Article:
Today, the Nieman Journalism Lab unveils Encyclo, an encyclopedia of the future of news. We’ve put a lot of work into it, and I hope you’ll check it out.
So what is Encyclo? It’s an attempt to figure out who the most important players and innovators are in the evolution of journalism — and to provide a centralized source for background, context, and the latest news about them. As of this writing, Encyclo is 184 entries on online news sites, newspapers, magazines, broadcast networks, technology companies, and more. We’ve got big and small, everything from The New York Times and The Guardian to The Batavian and Alaska Dispatch.
If you’re a regular Lab reader (or if you follow us on Twitter), you know that every day we’re producing reporting, analysis, and commentary on how the world of journalism is changing. Our mission is to learn about those changes, to identify what’s working and what isn’t, and to do our small part in helping that evolution along.
But our main work emphasizes new developments and the latest news. We think there’s great value in a resource that steps back a bit from the daily updates and focuses on background and context. What is it about Voice of San Diego that people find interesting? How has The New York Times been innovating? What model is Politico trying to achieve? Those kinds of questions are why we decided to build Encyclo.
For each entry, you’ll find the following:
— A narrative entry that explains what this organization does and why they’re important. It details their most interesting experiments and innovations, what’s worked and why. For the Times, for instance, the entry goes into the paper’s paid-content strategies, its growing API, its embrace of blogging, its approach to apps, and its collaboration with technologists. On many entries there’s also video or audio. Be sure to click “Keep Reading” to see the entire entry.
— A collection of key links about the subject, from around the web. This is a hand-curated list — currently with over 1,200 links — of the most important background and analysis for each entry.
— Peers, allies, and competitors, which is just what it sounds like: a list of other outlets and companies that are connected to, similar to, or rivals of the entry in question.
— All our recent Lab stories on the subject; we link directly to the five most recent, and you’re one click away from all the rest.
— And, thanks to our curatorial friends at Mediagazer, recent stories from around the web about the entry.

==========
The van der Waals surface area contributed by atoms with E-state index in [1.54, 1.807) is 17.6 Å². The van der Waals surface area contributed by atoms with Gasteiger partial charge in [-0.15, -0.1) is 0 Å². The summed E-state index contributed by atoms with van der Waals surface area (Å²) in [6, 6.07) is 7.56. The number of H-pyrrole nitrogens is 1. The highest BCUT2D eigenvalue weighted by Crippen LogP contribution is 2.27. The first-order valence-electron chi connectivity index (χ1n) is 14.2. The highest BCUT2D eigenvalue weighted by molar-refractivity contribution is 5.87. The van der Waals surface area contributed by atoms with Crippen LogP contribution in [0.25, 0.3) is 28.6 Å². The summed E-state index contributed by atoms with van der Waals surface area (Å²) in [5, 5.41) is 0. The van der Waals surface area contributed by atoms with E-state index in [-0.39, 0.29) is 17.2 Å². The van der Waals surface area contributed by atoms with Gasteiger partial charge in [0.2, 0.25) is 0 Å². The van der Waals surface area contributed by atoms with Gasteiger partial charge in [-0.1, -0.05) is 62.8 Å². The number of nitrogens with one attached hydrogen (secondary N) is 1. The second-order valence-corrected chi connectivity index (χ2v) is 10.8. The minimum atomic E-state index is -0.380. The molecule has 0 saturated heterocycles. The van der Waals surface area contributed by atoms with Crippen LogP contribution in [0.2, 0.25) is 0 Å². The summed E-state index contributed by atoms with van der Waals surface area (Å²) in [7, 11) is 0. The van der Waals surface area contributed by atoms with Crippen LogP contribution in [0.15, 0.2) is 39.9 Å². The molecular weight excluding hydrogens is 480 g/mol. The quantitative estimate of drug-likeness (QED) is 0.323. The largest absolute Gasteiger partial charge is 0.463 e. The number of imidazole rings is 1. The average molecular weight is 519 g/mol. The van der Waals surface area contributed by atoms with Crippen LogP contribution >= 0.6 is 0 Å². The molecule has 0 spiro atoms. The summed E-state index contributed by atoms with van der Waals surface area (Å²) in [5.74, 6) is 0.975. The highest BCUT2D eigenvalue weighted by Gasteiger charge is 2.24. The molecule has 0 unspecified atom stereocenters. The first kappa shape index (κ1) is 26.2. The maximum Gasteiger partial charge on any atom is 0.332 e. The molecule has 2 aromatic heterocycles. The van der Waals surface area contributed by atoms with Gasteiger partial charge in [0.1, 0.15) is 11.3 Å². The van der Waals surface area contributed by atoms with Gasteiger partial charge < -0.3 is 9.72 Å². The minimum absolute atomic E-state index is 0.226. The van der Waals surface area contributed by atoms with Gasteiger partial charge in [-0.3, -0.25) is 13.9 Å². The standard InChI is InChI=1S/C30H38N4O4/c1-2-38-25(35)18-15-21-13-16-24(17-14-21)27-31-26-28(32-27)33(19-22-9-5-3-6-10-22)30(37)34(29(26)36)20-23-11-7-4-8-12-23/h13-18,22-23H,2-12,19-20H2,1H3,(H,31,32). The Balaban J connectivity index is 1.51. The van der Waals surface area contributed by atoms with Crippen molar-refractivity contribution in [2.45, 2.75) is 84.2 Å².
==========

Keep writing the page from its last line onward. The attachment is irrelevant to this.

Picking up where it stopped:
We’ve also built in tools for sharing (just click the “Share” ribbon at the top of each entry). And we’ve created for each entry an embeddable widget that you can put on your own blog posts or stories. (We’ll be doing that on our stories here.) So if you’re writing something about the Financial Times, you can embed our widget and give your readers quick access to background and the latest news on the newspaper.
And that’s just what Encyclo is today. We’ve got big plans, about which you’ll hear more in the coming months.
We want Encyclo to continue to grow and evolve. When there’s big news on journalism innovation, we want that news to be reflected in Encyclo. And along with updating existing entries — which we’ll do a lot of — we’ll also spend a lot of time thinking of new entries and new kinds of entries.
To do that well, we’ll need your help. For us to be aggressive about making entries better, we need input. Is there something we’re missing in an entry? Is there a link that no longer works? Do we focus too much on one element and not enough on another? Is there any obvious entry we’re missing altogether? Let us know! We’ve got a dedicated page for your input, and you’ll find a “Make this entry better” form at the bottom of each entry page. We’d love your input — we plan on thanking our contributors publicly and sincerely.
There are lots of people to thank for this project. First and foremost is the Knight Foundation. Encyclo wouldn’t have happened without their financial support, which has also enabled us to increase our reporting staff. Thanks to Eric Newton and the rest of the staff there for making this possible.
I’d also like to thank Mark Coddington, who most of you know from This Week in Review, which runs every Friday. Mark wrote most of the words that you’ll see on these entries, and he’ll take the lead on updating them over time. Mark’s as good as it gets.
And finally, I’d like to thank my staff here at the Lab, Megan Garber, Justin Ellis, and Andrew Phelps, who have put in a lot of hours getting Encyclo ready (and who’ll be putting in more time in the coming months and years keeping it updated).
I’m hoping I’ll be able to add you to the list of people to thank, for telling people about Encyclo and by helping us make it a resource for everyone involved with the future of news.